As I mentioned before, Nina and I met in Botswana, while she was interning for the National Museum and I was doing part of my legal training for the local human rights advocacy group DITSHWANELO. While there, we had the great fortune of trying a number of awesome South African wines (Botswana does not have a wine industry). The wines were super affordable and I liked a lot of them.
One particular grape we both grew fond of is Pinotage. It is native to South Africa and was first created in 1925 when Abraham Perold, a professor of viticulture at Stellenbosch University, crossed Pinot noir and Heritage vines (Heritage is better known as Cinsault). The first wines were made in 1941, and the legendary Kanonkop winery planted its first vines in the same year. The grape seems to be perfect for the South African climate and growing conditions, but has not really been adopted elsewhere.
When I first tried Pinotage in the early 2000s with South African friends in Germany, my friends were very upset. The wines were incredibly hot from alcohol, and they tasted rubbery. This was in line with what I had read prior to tasting the wines. One of our friends, an older Boer lady, was so upset, that she suggested shooting people that make bad Pinotage like this (she also advocated shooting wine columnists who say Pinotage tastes like burnt rubber). The problem back then was, and petty much still is: It is very difficult to get good Pinotage outside of South Africa. There are exports, for sure, but they tend to be not very good. And the ones that taste good, cost a fortune once they reach Europe or the US.
So being in Southern Africa allowed us to develop a taste for Pinotage, and to find wineries that we enjoy and want to drink more of. Nina’s favorite in Botswana came from Laroche’s L’Avenir winery, the L’Avenir Pinotage Reserve. I fancied Tukulu winery’s Pinotage more, but also enjoyed the L’Avenirs.
We acquired this bottle as ransom from a friend of ours who visited us in Germany on his way from Seattle to South Africa for the football World Cup 2010. He was staying with us on his way there and back. When we chatted with him while he was in South Africa, he asked what he could bring for us, and Nina did not hesitate to ask him for wine (always being the wine schemer that she is). And he did bring us back two bottles each of 2007 L’Avenir Pinotage and 2007 Tukulu Pinotage. We had a bottle each in Germany, and two came with us in our move from Germany to Ann Arbor.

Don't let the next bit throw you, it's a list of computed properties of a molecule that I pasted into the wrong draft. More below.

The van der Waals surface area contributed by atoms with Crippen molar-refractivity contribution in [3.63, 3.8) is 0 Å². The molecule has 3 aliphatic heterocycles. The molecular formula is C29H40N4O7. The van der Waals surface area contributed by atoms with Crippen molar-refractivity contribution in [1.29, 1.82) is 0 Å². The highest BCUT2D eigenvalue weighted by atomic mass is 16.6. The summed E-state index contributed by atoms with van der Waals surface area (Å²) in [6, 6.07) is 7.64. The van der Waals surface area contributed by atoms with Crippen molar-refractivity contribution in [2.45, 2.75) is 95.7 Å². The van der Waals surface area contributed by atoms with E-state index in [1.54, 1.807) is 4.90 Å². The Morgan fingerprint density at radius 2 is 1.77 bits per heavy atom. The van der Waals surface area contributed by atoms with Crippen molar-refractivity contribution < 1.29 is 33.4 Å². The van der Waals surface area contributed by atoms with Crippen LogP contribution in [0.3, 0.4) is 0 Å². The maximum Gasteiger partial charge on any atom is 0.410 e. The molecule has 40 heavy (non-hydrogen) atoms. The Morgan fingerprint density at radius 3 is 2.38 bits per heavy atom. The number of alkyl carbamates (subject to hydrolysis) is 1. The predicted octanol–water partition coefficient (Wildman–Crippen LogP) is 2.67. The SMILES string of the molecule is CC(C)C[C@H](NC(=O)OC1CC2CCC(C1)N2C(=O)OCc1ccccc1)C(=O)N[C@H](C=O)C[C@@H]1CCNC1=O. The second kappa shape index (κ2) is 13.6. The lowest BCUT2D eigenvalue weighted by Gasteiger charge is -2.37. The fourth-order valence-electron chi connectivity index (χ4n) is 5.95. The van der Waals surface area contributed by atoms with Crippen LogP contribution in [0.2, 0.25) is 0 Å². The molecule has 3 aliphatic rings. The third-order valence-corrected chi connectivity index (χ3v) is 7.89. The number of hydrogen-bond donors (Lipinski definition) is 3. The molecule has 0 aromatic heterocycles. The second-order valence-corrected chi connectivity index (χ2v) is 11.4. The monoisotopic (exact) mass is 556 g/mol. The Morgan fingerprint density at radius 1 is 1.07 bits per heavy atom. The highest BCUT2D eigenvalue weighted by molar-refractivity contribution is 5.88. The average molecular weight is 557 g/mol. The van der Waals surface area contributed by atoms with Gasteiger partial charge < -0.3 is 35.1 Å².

It was still our anniversary, so to connect us back to Botswana, I had picked the 2007 L’Avenir Pinotage for consumption after dinner. The wine was decanted for 1 hour prior to tasting. It has 14% ABV.
In the glass, the wine was of dark red color with slight hints of browning. The nose showed berries, plums, leather and tobacco notes, as well as petrol. I detected some eucalyptus, but Nina didn’t find it, so I am not sure. The first thing that struck me when we tasted it, was that this pinotage was surprisingly light-bodied (more medium, but definitely lighter than expected). It had a bunch of acidity and strong tannins, with leather and noticeable bitter notes towards the end. It was low on fruit aromas. Over time, the wine mellowed out and the bitter notes disappeared. The heat of the alcohol was not disturbing its long, lingering, complex finish.
While writing this, I am realizing that this sensoric description does not do the wine justice. Seen as a whole, it was actually nicely smooth, and the tannins were never overpowering. I feel like it was a good member of Team Pinotage, especially because it shied away from the overbearing fruit that some show, and the burnt rubber taste that others espouse. The nose was gorgeous, and the wine definitely pleasing. It was as powerful as I remembered these wines. According to Cellar Tracker, this wine is nearing the end of its drinking window. What I can attest to is that it is still very drinkable!